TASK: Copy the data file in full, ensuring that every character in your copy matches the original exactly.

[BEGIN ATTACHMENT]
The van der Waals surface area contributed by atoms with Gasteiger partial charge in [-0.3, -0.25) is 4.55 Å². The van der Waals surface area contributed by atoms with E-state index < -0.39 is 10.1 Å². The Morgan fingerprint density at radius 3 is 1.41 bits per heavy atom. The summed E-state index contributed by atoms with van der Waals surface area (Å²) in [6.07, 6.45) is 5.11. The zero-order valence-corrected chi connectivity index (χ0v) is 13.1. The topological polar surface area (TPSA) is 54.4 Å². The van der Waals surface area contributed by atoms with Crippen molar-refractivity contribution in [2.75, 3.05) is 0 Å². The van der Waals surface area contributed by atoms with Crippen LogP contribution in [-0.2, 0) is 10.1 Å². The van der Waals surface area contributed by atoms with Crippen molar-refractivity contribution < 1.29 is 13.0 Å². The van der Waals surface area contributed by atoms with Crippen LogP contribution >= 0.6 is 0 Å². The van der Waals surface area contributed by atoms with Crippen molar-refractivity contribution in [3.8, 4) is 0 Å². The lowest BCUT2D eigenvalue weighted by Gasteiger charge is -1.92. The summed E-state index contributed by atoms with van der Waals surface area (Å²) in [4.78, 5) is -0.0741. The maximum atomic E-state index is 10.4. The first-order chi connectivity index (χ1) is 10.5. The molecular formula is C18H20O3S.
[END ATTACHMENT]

The van der Waals surface area contributed by atoms with Gasteiger partial charge in [-0.3, -0.25) is 4.55 Å². The van der Waals surface area contributed by atoms with E-state index < -0.39 is 10.1 Å². The Morgan fingerprint density at radius 3 is 1.41 bits per heavy atom. The summed E-state index contributed by atoms with van der Waals surface area (Å²) in [6.07, 6.45) is 5.11. The zero-order valence-corrected chi connectivity index (χ0v) is 13.1. The topological polar surface area (TPSA) is 54.4 Å². The van der Waals surface area contributed by atoms with Crippen molar-refractivity contribution in [2.75, 3.05) is 0 Å². The van der Waals surface area contributed by atoms with Crippen LogP contribution in [-0.2, 0) is 10.1 Å². The van der Waals surface area contributed by atoms with Crippen molar-refractivity contribution < 1.29 is 13.0 Å². The van der Waals surface area contributed by atoms with Crippen LogP contribution >= 0.6 is 0 Å². The van der Waals surface area contributed by atoms with Crippen molar-refractivity contribution in [3.8, 4) is 0 Å². The lowest BCUT2D eigenvalue weighted by Gasteiger charge is -1.92. The summed E-state index contributed by atoms with van der Waals surface area (Å²) in [4.78, 5) is -0.0741. The maximum atomic E-state index is 10.4. The first-order chi connectivity index (χ1) is 10.5. The molecular formula is C18H20O3S.